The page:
-- First Amendment to the Constitution of the United States
Americans generally believe that, as our Declaration of Independence says, our rights come from God. Not government. Governments “derive their just powers from the consent of the governed.”
It’s always surprising to me to read about how some supposedly “free world” countries are so infested with political correctness that they ban or punish expression via speech, the press, or media that in America would hardly do more than raise an eyebrow, or even if it did, there would be no legal attempt to stop or punish it.
I say no legal attempt, but, in a high-profile instance, possibly there would be calls for someone to apologize, resign, be fired or whatever. America has more than its share of concern with “political correctness.” But up to now, it’s unlikely the offender would be in danger of jail time or fines. In fact, some of the most awful, distasteful, and disgusting, not to mention false, stuff publicly said and published and broadcast raises hardly any protest.
My own respect for the First Amendment is only enhanced when I hear of how a genius like the provost of the University of Ottawa threatened Ann Coulter with possible criminal prosecution in connection with her scheduled speech, before she even got near the school. A raucous demonstration (riot?) led police to cancel the speech. The protesters didn’t want Ann to be spreading “hate speech,” but their own demonstrations constituted “hate speech” if anything does. Or maybe these weren’t students at all, but a convention of loudmouths whose meeting just happened to coincide with Ms. Coulter’s scheduled speech. I like her column that appeared just after the incident.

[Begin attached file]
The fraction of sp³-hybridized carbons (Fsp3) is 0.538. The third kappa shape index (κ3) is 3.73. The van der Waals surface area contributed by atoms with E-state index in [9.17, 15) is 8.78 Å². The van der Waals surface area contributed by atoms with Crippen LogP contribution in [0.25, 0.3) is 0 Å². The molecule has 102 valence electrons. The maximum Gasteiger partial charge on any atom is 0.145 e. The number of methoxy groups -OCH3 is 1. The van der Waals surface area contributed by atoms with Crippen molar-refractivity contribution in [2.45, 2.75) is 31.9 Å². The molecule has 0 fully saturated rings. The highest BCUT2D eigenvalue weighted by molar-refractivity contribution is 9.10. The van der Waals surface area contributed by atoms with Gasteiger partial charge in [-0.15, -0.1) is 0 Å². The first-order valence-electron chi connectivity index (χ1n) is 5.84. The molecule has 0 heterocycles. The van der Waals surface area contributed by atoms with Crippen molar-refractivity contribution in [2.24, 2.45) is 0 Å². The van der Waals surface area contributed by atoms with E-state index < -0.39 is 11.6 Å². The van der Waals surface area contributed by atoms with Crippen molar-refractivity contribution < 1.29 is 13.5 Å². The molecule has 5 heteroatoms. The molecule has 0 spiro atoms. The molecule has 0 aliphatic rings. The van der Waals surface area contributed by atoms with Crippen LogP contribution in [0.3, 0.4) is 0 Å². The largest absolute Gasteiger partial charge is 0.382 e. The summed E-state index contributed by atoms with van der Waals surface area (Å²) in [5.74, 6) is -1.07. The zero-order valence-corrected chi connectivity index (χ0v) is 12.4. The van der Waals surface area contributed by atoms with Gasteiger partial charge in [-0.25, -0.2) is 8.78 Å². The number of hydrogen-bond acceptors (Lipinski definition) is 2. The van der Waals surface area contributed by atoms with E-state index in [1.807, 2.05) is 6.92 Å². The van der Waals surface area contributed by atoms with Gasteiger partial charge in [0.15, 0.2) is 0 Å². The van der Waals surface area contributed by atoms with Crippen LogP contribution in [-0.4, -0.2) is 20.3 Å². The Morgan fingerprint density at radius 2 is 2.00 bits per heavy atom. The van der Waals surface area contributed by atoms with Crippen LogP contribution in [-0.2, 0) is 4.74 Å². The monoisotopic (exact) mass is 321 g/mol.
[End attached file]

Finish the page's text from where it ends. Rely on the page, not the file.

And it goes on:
Dear old Canada also gave some grief to Mark Steyn via their so-called “Human Rights Commission,” which seems to be more of an anti-rights commission. A magazine published an excerpt from Steyn’s excellent book America Alone, which unfortunately was not filled with praise toward Muslims, so some people complained. I think he escaped any serious punishment, but just the idea that he would need to answer such a complaint strikes me as ridiculous.
This is all Orwellian “thought-crime” and is the underlying idea for “hate crimes.” “Hate crimes” are based on the theory that if someone committed a crime motivated by “hate” toward some politically favored group, it’s somehow worse than if it was motivated by something else. Just common sense and constitutional principle would require that offenders be punished for what they did, not what they thought. Using motive to demonstrate guilt of a crime is quite different from punishing someone for having a certain motive. Just more liberal nonsense.